Women Entrepreneurs, Business Leaders Share Insights at GTC EventApril 4, 2018
NVIDIA hosted its fifth annual Women in Deep Learning event at GTC last week, inviting women leaders in technology and those doing breakthrough work in deep learning and visual computing to share the challenges and learnings from driving the latest AI innovations.
More than 175 women, and men, gathered at the Fairmont Hotel during our GPU Technology Conference to network and listen to panel discussions led by women entrepreneurs and business leaders on starting their businesses, raising funding and smart hiring practices.
We partnered with NVIDIA’s Women in Tech and Silicon Valley’s Women in Big Data communities to offer attendees a packed agenda over the course of two hours, centered on four primary talks. Watch a brief summary of the event here:
Four Leaders in AI
Kicking off the event was Kimberly Powell, vice president of Healthcare and Business Development at NVIDIA, who profiled women leaders changing the AI industry.
She touched on the work of, among others, NVIDIA’s Shalini De Mello, whose research focuses on gaze tracking in cars to combat distracted driving; Olga Russakovsky, a board member of the AI4All Foundation, which is educating future AI leaders; and Sanja Fidler, whose work at the University of Toronto centers on teaching autonomous systems to see, communicate and act.
Five Key Learnings
NVIDIA’s Vice President of Enterprise Marketing Laura Fay led a panel discussion with three CEOs from the startups CrowdAI, Luminoso and Motionloft. They’re all members of the NVIDIA Inception program, which helps accelerate 2,000+ startups pushing the frontiers of AI and data science.
Here are the top five things the panelists shared:
- Ask for what you want — If you don’t ask, you’ll never know the results. As a woman, it’s even more important to speak up and ask for what you want.
- Acquire data strategically — A strong understanding of data that’s aligned with customers’ needs is often the first step to establishing an effective data acquisition strategy.
- Focus on business and customers — Sometimes a solution can expand into many industries, but it’s important to stay focused and understand what benefits the business and customers overall. Customers come first.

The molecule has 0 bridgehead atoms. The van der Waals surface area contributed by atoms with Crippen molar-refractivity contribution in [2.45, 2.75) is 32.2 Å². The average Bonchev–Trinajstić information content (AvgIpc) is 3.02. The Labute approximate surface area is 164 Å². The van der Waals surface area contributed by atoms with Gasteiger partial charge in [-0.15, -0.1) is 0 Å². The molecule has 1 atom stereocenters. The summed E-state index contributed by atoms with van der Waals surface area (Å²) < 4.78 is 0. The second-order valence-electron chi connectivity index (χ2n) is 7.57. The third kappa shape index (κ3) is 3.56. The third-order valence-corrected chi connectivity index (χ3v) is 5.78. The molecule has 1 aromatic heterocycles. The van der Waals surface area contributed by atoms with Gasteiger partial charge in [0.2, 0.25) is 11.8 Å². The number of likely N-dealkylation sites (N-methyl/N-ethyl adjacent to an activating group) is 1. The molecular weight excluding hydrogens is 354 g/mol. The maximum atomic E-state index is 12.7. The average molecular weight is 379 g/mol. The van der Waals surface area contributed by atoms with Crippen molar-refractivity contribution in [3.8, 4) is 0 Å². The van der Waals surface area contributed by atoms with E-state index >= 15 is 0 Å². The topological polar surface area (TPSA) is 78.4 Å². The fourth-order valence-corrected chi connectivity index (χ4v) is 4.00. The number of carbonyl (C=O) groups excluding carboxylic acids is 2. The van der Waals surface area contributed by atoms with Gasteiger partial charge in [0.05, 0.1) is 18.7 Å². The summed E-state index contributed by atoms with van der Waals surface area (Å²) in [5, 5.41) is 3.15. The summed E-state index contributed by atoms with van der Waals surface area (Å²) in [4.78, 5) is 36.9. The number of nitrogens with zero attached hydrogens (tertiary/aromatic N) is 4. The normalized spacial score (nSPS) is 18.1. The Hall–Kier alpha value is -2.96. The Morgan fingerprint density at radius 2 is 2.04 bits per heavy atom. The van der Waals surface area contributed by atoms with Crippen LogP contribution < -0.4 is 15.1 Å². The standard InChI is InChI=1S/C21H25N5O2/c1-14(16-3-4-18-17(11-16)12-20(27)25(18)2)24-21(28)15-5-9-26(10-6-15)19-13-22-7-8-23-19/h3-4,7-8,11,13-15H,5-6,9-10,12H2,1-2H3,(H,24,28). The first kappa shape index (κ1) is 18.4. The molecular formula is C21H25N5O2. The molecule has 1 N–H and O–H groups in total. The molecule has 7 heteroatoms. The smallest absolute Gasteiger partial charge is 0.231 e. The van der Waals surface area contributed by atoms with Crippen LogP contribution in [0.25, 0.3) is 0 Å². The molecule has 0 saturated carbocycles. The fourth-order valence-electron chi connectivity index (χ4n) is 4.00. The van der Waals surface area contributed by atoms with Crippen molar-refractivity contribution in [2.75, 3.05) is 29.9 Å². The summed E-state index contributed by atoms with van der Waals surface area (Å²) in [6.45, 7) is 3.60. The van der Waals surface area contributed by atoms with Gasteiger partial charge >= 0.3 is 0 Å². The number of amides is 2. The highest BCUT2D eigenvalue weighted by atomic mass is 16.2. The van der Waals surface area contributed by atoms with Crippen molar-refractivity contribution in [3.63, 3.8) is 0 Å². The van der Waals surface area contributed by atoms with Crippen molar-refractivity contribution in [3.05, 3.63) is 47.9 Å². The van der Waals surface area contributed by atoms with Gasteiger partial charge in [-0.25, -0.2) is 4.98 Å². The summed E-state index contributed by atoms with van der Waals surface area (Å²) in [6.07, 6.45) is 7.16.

- Emphasize strong collaboration — When it comes to building companies, it’s important to collaborate with customers to understand their problems and also with partners who share the same objectives.
- Determine key differentiators — Each company found its key differentiator to stay ahead of its competitors. They focused on: 1) providing easy solutions for their customers; 2) establishing domain knowledge and language; 3) believing in their solutions; and 4) articulating clearly how they can help their customers.
Having a vision is also critical. Joyce Reitman, CEO of Motionloft, focused on the idea of Motionloft being a billion-dollar company, even when there were only six employees and the product was still in development.
“Thinking large and acting small is key to let innovation and the team thrive,” she said. “Motionloft lives by the motto ‘sales before expenses’ and that the customers are all important. Scale is built on a strong foundation of technology, people and being adaptive to change.”
NVIDIA’s Vice President of Engineering of Robotics Claire Delaunay talked about her 15-year history in building robots and self-driving cars. With the exponential increases in complexity, she explained the challenges of building robotics systems, while maintaining flexibility and speed of iteration with larger teams. In particular, developing and integrating supervised machine learning algorithms for robotics and self driving cars pose new scale and evaluation challenges.
Ethics and Bias in AI
The CEO of Beseeq, Lisa Hammitt, talked about ethics and bias in AI. Beseeq offers a computer vision platform that allows companies to reach consumers with targeted ads.
Throughout her talk, Hammitt talked about consumer privacy and security in the digital world. She listed seven rules for being less “creepy”:
- Keep sensitive data local
- Don’t store stuff if you don’t have to
- Seek truly informed consent
- Don’t fake transparency
- Give users the power to delete
- Not everything should be humanized
- You need to give in order to get
Hammitt emphasized that as more and more data is needed to train our models and build an AI society, it’s important to keep in mind how data is shared and used.
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